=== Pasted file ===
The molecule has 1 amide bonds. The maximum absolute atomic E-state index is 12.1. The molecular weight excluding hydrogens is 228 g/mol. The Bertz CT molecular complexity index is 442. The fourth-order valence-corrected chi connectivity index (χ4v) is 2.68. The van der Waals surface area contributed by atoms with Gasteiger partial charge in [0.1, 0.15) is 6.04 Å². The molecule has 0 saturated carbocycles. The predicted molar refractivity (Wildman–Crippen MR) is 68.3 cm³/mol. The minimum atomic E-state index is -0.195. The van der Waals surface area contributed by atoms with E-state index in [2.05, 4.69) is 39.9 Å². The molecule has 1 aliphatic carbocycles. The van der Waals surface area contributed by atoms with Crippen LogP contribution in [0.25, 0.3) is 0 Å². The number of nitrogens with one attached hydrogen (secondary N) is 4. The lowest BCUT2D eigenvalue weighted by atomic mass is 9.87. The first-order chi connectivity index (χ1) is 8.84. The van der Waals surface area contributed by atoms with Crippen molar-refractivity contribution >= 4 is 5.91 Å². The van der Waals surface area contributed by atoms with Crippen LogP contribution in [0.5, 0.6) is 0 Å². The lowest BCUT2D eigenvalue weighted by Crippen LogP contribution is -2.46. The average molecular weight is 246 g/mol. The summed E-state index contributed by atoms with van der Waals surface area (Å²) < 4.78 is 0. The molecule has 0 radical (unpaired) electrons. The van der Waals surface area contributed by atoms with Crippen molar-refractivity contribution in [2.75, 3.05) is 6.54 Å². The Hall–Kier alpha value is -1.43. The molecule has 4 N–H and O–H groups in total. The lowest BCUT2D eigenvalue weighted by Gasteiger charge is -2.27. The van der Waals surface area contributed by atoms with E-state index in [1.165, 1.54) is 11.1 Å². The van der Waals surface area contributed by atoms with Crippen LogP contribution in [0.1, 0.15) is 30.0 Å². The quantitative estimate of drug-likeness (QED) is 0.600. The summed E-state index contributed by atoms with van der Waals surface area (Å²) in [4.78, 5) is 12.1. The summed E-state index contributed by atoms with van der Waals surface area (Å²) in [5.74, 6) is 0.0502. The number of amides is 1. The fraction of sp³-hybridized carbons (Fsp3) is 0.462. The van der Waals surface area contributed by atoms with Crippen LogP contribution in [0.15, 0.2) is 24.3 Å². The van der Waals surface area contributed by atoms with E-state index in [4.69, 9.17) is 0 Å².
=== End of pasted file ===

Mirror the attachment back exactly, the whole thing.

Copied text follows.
The molecule has 1 amide bonds. The maximum absolute atomic E-state index is 12.1. The molecular weight excluding hydrogens is 228 g/mol. The Bertz CT molecular complexity index is 442. The fourth-order valence-corrected chi connectivity index (χ4v) is 2.68. The van der Waals surface area contributed by atoms with Gasteiger partial charge in [0.1, 0.15) is 6.04 Å². The molecule has 0 saturated carbocycles. The predicted molar refractivity (Wildman–Crippen MR) is 68.3 cm³/mol. The minimum atomic E-state index is -0.195. The van der Waals surface area contributed by atoms with E-state index in [2.05, 4.69) is 39.9 Å². The molecule has 1 aliphatic carbocycles. The van der Waals surface area contributed by atoms with Crippen LogP contribution in [0.25, 0.3) is 0 Å². The number of nitrogens with one attached hydrogen (secondary N) is 4. The lowest BCUT2D eigenvalue weighted by atomic mass is 9.87. The first-order chi connectivity index (χ1) is 8.84. The van der Waals surface area contributed by atoms with Crippen molar-refractivity contribution >= 4 is 5.91 Å². The van der Waals surface area contributed by atoms with Crippen LogP contribution in [0.5, 0.6) is 0 Å². The lowest BCUT2D eigenvalue weighted by Crippen LogP contribution is -2.46. The average molecular weight is 246 g/mol. The summed E-state index contributed by atoms with van der Waals surface area (Å²) < 4.78 is 0. The molecule has 0 radical (unpaired) electrons. The van der Waals surface area contributed by atoms with Crippen molar-refractivity contribution in [2.75, 3.05) is 6.54 Å². The Hall–Kier alpha value is -1.43. The molecule has 4 N–H and O–H groups in total. The lowest BCUT2D eigenvalue weighted by Gasteiger charge is -2.27. The van der Waals surface area contributed by atoms with E-state index in [1.165, 1.54) is 11.1 Å². The van der Waals surface area contributed by atoms with Crippen LogP contribution in [0.1, 0.15) is 30.0 Å². The quantitative estimate of drug-likeness (QED) is 0.600. The summed E-state index contributed by atoms with van der Waals surface area (Å²) in [4.78, 5) is 12.1. The summed E-state index contributed by atoms with van der Waals surface area (Å²) in [5.74, 6) is 0.0502. The number of amides is 1. The fraction of sp³-hybridized carbons (Fsp3) is 0.462. The van der Waals surface area contributed by atoms with Crippen LogP contribution in [0.15, 0.2) is 24.3 Å². The van der Waals surface area contributed by atoms with E-state index in [4.69, 9.17) is 0 Å².